The Beginning of Blood Transfusions
Did you know that on September 26, 1818 (which is exactly 196 years ago today, in case you were wondering), Dr. James Blundell successfully transfused human blood for the first time in history?
Prior to this event, several attempts had been made using animal blood for humans in the 1660s by Dr. Richard Lower. The practice was highly controversial, caused allergic reactions, and was later banned by Britain and France. For the next 150 years blood transfusions became a thing of the past.
Blundell was a practicing British obstetrician who, using a syringe, obtained blood from a patient’s husband and transfused it in an attempt to treat postpartum hemorrhaging. Extracting four ounces of blood from the man’s arm, the experiment not only worked, but it also led to other transfusions performed by Blundell (some successful, others not). Blundell invented several tools used for transfusing blood, published research, made a great deal of money, and created a legacy of practice that has saved many lives today.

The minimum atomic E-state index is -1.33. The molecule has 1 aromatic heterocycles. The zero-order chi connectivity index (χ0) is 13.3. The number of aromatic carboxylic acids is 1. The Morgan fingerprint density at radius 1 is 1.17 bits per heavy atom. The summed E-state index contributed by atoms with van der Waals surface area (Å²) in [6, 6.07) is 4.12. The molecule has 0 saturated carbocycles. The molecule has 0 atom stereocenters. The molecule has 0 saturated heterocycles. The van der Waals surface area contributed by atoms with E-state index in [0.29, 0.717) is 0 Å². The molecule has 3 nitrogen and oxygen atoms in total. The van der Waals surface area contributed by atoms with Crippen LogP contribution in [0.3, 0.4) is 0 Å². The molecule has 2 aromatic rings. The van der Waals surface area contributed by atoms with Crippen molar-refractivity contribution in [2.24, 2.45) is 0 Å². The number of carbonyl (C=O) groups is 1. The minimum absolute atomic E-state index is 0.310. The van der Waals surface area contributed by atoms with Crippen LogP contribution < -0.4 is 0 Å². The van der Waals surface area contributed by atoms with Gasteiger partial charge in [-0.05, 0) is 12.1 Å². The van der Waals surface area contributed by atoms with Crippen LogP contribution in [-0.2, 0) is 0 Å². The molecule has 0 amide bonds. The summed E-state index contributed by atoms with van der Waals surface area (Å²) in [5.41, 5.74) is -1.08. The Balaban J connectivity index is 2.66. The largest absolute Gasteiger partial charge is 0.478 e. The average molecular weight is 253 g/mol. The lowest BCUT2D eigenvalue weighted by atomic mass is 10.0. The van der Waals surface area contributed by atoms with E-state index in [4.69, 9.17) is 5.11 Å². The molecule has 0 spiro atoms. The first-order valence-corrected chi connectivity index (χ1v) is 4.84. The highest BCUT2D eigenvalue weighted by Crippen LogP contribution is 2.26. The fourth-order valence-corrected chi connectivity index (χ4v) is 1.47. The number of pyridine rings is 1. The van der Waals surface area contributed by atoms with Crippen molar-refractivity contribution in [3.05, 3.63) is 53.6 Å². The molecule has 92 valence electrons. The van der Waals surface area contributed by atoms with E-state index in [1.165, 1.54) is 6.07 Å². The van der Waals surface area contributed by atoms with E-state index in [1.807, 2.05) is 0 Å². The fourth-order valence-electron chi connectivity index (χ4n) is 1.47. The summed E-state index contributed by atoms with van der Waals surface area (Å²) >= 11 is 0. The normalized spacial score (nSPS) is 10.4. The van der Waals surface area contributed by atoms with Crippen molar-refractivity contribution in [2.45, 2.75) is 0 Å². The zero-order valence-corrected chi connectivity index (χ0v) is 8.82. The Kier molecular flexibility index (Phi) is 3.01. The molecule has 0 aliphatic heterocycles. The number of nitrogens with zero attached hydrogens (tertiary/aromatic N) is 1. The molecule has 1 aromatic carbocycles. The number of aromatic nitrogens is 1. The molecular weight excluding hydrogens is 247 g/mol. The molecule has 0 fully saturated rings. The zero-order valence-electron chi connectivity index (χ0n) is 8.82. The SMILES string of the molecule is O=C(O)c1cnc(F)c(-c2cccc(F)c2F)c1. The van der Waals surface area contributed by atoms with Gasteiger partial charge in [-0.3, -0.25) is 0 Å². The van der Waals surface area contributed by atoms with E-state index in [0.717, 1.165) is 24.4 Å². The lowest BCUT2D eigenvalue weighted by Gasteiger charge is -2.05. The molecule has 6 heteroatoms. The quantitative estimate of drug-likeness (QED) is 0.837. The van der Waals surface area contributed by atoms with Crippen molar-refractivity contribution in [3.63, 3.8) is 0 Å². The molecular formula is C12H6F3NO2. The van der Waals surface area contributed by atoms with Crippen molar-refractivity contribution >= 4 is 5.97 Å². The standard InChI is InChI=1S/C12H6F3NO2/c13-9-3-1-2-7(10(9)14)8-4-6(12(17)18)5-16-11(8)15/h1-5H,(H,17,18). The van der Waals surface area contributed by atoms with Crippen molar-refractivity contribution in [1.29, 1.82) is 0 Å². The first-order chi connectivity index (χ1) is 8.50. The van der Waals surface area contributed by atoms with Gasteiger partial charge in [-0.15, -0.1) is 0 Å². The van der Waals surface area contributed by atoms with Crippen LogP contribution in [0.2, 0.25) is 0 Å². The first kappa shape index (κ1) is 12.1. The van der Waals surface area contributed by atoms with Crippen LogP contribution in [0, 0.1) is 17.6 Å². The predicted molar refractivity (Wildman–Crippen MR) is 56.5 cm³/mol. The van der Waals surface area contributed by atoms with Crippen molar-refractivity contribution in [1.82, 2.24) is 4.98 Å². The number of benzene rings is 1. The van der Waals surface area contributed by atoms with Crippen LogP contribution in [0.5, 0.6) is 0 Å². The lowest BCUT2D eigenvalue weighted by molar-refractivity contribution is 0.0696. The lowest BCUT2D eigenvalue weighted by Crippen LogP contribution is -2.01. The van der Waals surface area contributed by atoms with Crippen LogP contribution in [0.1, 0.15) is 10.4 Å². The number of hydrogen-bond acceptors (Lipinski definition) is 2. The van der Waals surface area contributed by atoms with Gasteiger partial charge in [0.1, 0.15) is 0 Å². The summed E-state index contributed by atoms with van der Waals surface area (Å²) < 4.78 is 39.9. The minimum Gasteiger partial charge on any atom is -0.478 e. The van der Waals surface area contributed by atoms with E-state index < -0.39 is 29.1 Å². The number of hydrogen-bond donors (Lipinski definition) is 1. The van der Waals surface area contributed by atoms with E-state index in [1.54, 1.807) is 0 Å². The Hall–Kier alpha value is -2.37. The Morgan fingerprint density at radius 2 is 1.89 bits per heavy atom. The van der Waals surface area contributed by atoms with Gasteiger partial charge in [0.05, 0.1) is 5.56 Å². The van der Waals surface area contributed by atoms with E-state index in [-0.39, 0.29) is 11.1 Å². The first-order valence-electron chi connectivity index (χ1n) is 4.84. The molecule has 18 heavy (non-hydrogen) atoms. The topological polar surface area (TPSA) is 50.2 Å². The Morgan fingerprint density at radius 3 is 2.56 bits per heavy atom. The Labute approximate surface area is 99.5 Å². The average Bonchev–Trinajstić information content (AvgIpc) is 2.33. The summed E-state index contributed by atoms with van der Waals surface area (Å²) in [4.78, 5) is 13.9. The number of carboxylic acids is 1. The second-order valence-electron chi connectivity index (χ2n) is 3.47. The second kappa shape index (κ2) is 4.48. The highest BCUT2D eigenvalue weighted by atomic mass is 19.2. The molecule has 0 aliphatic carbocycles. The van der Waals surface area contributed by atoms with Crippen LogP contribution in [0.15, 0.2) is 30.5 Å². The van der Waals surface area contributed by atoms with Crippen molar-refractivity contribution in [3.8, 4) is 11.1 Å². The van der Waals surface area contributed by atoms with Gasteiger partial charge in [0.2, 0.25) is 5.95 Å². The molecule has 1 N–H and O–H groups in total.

Other Transfusion Facts:
- In 1901, Dr. Karl Landsteiner first identified the major human blood groups, which are: A, B, AB, and O.
- Today someone in the world needs blood approximately every two seconds.
- Roughly 108 million units of donated blood are collected annually around the world.
- Nearly 50% of these blood donations are collected in high-income countries, which are actually home to less than 20% of the world’s population.
- Regular, voluntary, unpaid blood donors are supposedly the safest group of donors as the prevalence of bloodborne infections is lowest among these donors.
Click here to see if you are eligible to donate blood, and where your nearest blood drive is located.